Look, there’s a reason I nicknamed him “Soccer Eren” at some points, and that’s one of them. As far as character writing is concerned, showing off your rivals and making sure they leave an impression for the short time they have is a good strength, even if much of the supporting cast is on the back burner. Besides, not having everyone spill everything up front leads to surprises. Chigiri’s slow-building arc was one of them, making him the most complex member of Team Z.
Chigiri’s easily got the best arc of the show so far. Of course, it starts with the most classic of sports conflicts: the dramatic past injury.
Also, props for using an authentic (and all too common) injury. ACL tears are nasty and can wipe out years of activity for athletes, if not whole careers.
It turns out Chigiri didn’t enter BLUELOCK to win but rather as a way of decisively putting his sports dreams to death once and for all. While modern medicine managed to spare him, the fear of reinjury crushed most of his ambition. It’s framed as someone looking for a way to commit assisted suicide, even if it only applies to his sports career. It’s overdramatic, but the feeling is there. What’s more, Yoichi takes a kind approach towards it, so it’s satisfying when he turns around. So despite sometimes being a villain on the field, it proves that he can still inspire his companions.
Well, kind to a point. He gives all the support and friendliness you’d expect from a shonen protagonist riiiiiiight until the game’s on the line. Then he stops caring about Chigiri and knocks him out of the way to get at the ball, desperate for a goal.
And I love that it’s that disrespect, coupled with seeing Isagi fighting for victory no matter what, that finally pushes Chigiri to run again. Sometimes hope and dreams aren’t enough, and what you need to get over the hump is pure, petty spite.
It’s tough, but so is seeing someone so clearly depressed and wanting nothing more than to bring themselves down, even when Chigiri knows he’d be dragging all the others on the team with him. It’s worse compared to just flat quitting on your own. It’s because Yoichi recognized how on the fence he was about it that this works into pushing each other to victory.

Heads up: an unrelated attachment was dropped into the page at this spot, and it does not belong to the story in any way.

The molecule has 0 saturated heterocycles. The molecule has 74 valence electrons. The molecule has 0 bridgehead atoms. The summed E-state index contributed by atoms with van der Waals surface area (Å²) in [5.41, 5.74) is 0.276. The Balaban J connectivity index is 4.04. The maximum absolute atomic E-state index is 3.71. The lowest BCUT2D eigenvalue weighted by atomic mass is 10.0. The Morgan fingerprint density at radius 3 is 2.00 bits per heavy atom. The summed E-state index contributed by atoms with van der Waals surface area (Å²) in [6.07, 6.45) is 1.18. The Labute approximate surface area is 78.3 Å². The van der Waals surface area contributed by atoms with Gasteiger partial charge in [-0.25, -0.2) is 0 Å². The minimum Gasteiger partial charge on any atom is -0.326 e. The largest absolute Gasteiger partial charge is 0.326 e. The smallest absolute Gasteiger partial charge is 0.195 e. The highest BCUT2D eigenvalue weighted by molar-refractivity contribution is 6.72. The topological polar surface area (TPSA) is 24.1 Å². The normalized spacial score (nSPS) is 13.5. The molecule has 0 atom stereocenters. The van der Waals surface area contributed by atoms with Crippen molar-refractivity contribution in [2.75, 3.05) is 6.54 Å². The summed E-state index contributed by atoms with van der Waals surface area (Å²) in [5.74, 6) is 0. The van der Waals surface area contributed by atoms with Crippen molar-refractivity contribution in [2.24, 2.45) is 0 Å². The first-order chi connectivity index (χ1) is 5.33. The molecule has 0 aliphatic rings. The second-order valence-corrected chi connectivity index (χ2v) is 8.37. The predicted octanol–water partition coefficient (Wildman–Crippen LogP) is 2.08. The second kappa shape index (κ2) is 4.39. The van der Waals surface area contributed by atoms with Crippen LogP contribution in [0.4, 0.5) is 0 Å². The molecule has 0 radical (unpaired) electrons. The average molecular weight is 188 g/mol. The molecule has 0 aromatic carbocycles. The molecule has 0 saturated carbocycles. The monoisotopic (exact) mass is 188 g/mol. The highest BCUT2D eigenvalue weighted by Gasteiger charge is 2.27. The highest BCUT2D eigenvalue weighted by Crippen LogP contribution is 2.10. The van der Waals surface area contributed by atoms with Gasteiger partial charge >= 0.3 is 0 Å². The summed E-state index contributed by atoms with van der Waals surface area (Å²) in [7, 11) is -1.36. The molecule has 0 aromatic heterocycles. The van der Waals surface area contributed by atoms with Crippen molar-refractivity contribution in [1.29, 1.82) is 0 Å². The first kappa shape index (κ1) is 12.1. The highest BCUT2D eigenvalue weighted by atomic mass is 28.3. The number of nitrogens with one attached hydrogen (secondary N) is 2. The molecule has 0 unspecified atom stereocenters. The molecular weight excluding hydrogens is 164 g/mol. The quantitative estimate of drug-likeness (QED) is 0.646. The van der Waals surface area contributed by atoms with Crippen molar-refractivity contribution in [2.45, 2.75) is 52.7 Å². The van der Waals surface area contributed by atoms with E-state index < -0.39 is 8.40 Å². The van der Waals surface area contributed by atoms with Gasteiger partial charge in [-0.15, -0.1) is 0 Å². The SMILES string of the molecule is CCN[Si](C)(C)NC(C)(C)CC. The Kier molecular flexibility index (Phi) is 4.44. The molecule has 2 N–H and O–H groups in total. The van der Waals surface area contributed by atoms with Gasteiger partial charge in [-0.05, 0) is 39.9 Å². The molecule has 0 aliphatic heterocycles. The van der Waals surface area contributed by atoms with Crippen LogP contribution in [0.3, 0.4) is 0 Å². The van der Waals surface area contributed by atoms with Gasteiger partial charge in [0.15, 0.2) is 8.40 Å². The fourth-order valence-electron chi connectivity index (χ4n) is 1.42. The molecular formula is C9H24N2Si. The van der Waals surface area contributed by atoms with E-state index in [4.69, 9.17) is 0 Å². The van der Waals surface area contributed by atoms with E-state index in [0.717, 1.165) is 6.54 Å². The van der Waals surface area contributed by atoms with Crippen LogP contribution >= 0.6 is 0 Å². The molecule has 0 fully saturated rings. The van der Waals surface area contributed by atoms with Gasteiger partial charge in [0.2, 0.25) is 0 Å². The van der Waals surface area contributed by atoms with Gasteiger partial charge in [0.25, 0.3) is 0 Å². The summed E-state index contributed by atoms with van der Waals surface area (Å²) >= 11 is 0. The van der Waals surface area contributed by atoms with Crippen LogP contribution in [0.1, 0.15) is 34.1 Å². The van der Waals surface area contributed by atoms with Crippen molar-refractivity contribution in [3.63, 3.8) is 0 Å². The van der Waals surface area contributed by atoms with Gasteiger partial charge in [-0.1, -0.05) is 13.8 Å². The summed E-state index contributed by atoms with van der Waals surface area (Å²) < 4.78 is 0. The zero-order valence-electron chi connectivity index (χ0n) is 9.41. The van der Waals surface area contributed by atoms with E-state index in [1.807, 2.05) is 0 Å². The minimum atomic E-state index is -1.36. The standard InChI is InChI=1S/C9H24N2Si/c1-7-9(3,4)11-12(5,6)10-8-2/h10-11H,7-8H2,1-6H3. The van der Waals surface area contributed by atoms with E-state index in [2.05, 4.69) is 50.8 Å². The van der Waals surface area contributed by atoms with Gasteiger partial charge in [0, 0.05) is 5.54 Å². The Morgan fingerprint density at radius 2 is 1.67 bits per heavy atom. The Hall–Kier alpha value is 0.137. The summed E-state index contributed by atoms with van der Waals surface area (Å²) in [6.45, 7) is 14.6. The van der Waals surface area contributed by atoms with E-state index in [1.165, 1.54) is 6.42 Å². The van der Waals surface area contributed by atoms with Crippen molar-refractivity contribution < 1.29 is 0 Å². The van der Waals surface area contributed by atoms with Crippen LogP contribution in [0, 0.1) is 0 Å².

Well, “victory” in that they get a draw. Thanks to this bitch made motherfucker.
Okay, let me explain. So while Chigiri’s plan for soccer self-destruction could’ve eventually led to entire team sabotage, we also had to deal with this guy doing ACTUAL sabotage! It’s, again, part of why not quite knowing everyone on the team yet feels structured since it proves part of the show’s premise that not everyone’s teammate has to be trustworthy.
There’s this fun little caveat to this initial tournament. While everyone on the top two teams will make it through, the top scorers on the losing teams will also get through. So Kuon decided to make like West Germany v Austria in ’82 and collude for his advancement at the cost of any dignity or respect he had as an athlete.
It turns out that even in a tournament of sports villains, there’s a way to write somebody to be the bad guy, and it just involves him being a spineless loser.
It’s great, and there’s nothing against the rules about that, but what’s better is because of Chigiri’s newfound self, they manage to survive even fighting 12 vs. 10. Then he has to wallow and suck it up after all. Then in the next match, he tries to do the same thing, but Team V doesn’t even want to hear it. While he’s following the same mentality, it only ends up with everyone thinking he double-sucks when none of it is based on actual skill.
His plan made him the top scorer of Team Z, with three goals practically handed to him.